Putting more artists in the spotlight: That’s the goal of a new cultural equity plan rolled out by the New Haven arts community to get more local artists, from all walks of life, the support they need to flourish.
From the grand stages of the International Festival of Arts and Ideas to the Shubert and Long Wharf theaters to community arts events, arts and culture in New Haven are part of the city’s deep history.
The Cultural Equity Plan is designed to increase support for local talent in the broader arts landscape.
“It’s up to us, the City of New Haven, to do the job, to be held accountable, to make sure that when we get more resources, it doesn’t just go downtown, it goes to the different pockets of our city,” said City of New Haven Artistic Director Adriane Jefferson.
It was unveiled at a Dixwell Q House launch event and the art included is Puma Simone and Salwa Abdussabur.
“This document is a promise from the city, it’s a promise to the artistic community and to our community that we will elevate artists, that we will fund artists, that we will seek out artists,” said Abdussabur, the founder of Blackhaven. The group obtains resources for artists throughout the state.
Abdusabur worked on the team that created the plan, and she’s excited to see a larger scale support effort.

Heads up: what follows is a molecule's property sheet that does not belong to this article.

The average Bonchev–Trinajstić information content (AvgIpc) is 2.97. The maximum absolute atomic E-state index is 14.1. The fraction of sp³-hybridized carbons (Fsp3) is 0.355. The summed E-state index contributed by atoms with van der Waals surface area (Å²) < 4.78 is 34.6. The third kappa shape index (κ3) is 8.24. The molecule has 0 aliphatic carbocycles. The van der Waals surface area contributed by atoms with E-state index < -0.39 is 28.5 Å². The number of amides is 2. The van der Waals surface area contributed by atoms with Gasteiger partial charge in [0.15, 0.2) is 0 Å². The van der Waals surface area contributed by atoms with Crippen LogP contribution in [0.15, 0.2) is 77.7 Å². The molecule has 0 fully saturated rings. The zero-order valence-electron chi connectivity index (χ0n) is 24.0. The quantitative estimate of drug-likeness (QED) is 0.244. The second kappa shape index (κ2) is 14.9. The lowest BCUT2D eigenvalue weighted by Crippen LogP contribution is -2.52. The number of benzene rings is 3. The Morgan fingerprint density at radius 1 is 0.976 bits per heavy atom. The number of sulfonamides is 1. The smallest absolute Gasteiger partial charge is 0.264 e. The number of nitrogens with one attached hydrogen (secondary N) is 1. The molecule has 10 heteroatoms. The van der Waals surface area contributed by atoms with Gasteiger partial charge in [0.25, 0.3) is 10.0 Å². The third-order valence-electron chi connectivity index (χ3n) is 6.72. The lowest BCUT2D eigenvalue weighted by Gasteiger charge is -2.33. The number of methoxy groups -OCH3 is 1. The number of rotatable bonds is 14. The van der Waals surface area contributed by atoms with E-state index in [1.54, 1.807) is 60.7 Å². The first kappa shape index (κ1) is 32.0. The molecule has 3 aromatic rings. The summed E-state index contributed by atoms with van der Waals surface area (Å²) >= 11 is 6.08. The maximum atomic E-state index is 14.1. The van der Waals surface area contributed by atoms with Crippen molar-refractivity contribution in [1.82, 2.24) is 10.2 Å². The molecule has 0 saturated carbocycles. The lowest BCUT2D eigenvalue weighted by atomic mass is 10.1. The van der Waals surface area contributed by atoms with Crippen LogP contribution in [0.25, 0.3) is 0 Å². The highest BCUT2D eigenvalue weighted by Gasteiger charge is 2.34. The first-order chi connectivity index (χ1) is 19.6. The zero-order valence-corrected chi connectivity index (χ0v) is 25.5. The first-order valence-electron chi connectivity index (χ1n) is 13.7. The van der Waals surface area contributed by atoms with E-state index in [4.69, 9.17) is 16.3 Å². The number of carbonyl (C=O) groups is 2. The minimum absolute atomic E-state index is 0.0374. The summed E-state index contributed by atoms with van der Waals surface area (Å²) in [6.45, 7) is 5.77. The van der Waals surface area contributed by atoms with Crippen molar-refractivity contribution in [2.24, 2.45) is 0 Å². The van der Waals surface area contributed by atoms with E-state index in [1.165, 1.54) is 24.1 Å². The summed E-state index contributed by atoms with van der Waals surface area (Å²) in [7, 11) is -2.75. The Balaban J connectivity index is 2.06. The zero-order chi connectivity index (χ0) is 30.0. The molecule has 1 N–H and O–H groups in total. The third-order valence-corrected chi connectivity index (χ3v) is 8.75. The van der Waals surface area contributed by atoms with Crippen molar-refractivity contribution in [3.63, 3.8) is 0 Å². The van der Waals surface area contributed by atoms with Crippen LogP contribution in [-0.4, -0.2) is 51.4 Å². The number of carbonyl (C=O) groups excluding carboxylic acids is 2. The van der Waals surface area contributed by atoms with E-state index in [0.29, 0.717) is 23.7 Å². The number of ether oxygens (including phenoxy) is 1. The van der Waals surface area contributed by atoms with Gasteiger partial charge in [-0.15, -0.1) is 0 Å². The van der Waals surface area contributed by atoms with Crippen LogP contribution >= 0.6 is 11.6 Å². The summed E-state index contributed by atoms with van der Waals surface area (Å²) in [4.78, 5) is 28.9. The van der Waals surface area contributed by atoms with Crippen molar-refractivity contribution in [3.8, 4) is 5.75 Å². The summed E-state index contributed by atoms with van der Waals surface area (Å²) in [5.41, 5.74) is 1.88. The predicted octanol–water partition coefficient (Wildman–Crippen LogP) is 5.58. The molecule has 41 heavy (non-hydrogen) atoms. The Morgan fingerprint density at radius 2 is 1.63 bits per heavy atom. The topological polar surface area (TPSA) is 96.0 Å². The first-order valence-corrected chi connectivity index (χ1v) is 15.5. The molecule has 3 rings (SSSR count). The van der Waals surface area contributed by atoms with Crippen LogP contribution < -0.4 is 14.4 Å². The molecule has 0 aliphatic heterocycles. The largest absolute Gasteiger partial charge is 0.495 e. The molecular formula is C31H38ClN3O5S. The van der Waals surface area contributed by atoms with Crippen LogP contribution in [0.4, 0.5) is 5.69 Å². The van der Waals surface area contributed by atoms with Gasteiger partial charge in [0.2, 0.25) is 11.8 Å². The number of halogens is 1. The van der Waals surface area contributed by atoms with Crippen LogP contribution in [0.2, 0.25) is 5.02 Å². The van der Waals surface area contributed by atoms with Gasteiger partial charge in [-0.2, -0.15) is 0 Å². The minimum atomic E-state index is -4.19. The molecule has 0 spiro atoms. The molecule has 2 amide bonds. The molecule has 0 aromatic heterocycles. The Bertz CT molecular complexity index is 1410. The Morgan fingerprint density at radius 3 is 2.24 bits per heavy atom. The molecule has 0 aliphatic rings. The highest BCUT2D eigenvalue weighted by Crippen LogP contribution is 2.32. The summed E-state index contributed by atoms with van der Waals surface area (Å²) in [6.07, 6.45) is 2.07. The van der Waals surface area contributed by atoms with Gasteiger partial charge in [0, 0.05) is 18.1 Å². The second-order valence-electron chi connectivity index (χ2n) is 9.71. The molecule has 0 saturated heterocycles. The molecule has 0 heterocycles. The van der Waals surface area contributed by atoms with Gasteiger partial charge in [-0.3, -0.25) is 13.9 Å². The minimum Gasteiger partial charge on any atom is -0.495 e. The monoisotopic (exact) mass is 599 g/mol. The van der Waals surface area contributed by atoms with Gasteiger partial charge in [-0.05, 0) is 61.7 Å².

“Because art is abundant, art is inherently inclusive and equitable,” Abdusabur said.
The document outlines several ways to achieve equity, including having community conversations about the needs of artists, such as arts spaces, housing, and health care. It also discusses policies for what they say they deserve, like getting paid fairly.
“This document recognizes the international festival of arts and ideas when it takes place on the New Haven Green, but it also recognizes the knitter, the sewer, the artist who creates in his home space who may only be a table in his dining room, or in their bedroom,” said Patrick Dunn, executive director of the New Haven Pride Center.
It is the state’s first plan to bring together artists and arts stakeholders to strengthen relationships and address disparities in the arts community.
“It’s rooted in the voices and experiences of its residents, so the connection is really important,” said Daniel Fitzmaurice of the Greater New Haven Arts Council.
The plan’s creators say there are places and people already doing the equity and inclusion work. There is now a roadmap for every performance, no matter how big or small, a place for positivity and expression.
“My hope for this plan is that New Haven is a brighter, more colorful New Haven,” Abdusabur said.